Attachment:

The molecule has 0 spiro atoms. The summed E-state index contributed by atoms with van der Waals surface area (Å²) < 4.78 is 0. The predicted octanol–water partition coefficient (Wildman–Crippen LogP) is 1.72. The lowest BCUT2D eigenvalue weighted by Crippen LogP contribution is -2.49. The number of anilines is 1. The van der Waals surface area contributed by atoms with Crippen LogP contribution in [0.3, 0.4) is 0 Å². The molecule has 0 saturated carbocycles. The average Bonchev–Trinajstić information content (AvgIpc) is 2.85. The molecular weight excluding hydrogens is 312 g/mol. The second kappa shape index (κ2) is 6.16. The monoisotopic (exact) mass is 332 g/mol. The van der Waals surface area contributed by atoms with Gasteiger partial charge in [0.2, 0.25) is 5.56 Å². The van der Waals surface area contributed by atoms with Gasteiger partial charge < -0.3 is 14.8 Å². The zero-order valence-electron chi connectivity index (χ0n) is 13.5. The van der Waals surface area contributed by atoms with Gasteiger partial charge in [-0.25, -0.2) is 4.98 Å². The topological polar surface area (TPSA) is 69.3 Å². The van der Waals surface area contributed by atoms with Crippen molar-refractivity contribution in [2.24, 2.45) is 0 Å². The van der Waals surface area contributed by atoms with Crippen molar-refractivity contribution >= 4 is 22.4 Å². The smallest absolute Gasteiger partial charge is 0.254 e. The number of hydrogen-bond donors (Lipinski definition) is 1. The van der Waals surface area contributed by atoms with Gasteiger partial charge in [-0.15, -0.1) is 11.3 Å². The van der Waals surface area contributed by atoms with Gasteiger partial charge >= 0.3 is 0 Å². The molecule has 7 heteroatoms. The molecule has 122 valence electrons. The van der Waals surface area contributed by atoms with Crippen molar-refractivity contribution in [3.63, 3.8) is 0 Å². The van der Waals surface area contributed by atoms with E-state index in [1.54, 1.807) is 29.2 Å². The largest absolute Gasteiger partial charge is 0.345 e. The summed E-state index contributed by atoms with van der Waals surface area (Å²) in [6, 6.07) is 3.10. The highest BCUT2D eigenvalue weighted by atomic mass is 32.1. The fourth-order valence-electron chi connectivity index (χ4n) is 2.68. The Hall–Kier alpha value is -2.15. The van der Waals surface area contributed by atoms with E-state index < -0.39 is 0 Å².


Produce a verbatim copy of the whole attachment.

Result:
The molecule has 0 spiro atoms. The summed E-state index contributed by atoms with van der Waals surface area (Å²) < 4.78 is 0. The predicted octanol–water partition coefficient (Wildman–Crippen LogP) is 1.72. The lowest BCUT2D eigenvalue weighted by Crippen LogP contribution is -2.49. The number of anilines is 1. The van der Waals surface area contributed by atoms with Crippen LogP contribution in [0.3, 0.4) is 0 Å². The molecule has 0 saturated carbocycles. The average Bonchev–Trinajstić information content (AvgIpc) is 2.85. The molecular weight excluding hydrogens is 312 g/mol. The second kappa shape index (κ2) is 6.16. The monoisotopic (exact) mass is 332 g/mol. The van der Waals surface area contributed by atoms with Gasteiger partial charge in [0.2, 0.25) is 5.56 Å². The van der Waals surface area contributed by atoms with Gasteiger partial charge < -0.3 is 14.8 Å². The zero-order valence-electron chi connectivity index (χ0n) is 13.5. The van der Waals surface area contributed by atoms with Gasteiger partial charge in [-0.25, -0.2) is 4.98 Å². The topological polar surface area (TPSA) is 69.3 Å². The van der Waals surface area contributed by atoms with Crippen molar-refractivity contribution in [2.24, 2.45) is 0 Å². The van der Waals surface area contributed by atoms with Crippen molar-refractivity contribution >= 4 is 22.4 Å². The smallest absolute Gasteiger partial charge is 0.254 e. The number of hydrogen-bond donors (Lipinski definition) is 1. The van der Waals surface area contributed by atoms with Gasteiger partial charge in [-0.15, -0.1) is 11.3 Å². The van der Waals surface area contributed by atoms with Gasteiger partial charge >= 0.3 is 0 Å². The molecule has 7 heteroatoms. The molecule has 122 valence electrons. The van der Waals surface area contributed by atoms with Crippen molar-refractivity contribution in [3.63, 3.8) is 0 Å². The van der Waals surface area contributed by atoms with E-state index in [1.54, 1.807) is 29.2 Å². The largest absolute Gasteiger partial charge is 0.345 e. The summed E-state index contributed by atoms with van der Waals surface area (Å²) in [6, 6.07) is 3.10. The highest BCUT2D eigenvalue weighted by atomic mass is 32.1. The fourth-order valence-electron chi connectivity index (χ4n) is 2.68. The Hall–Kier alpha value is -2.15. The van der Waals surface area contributed by atoms with E-state index < -0.39 is 0 Å².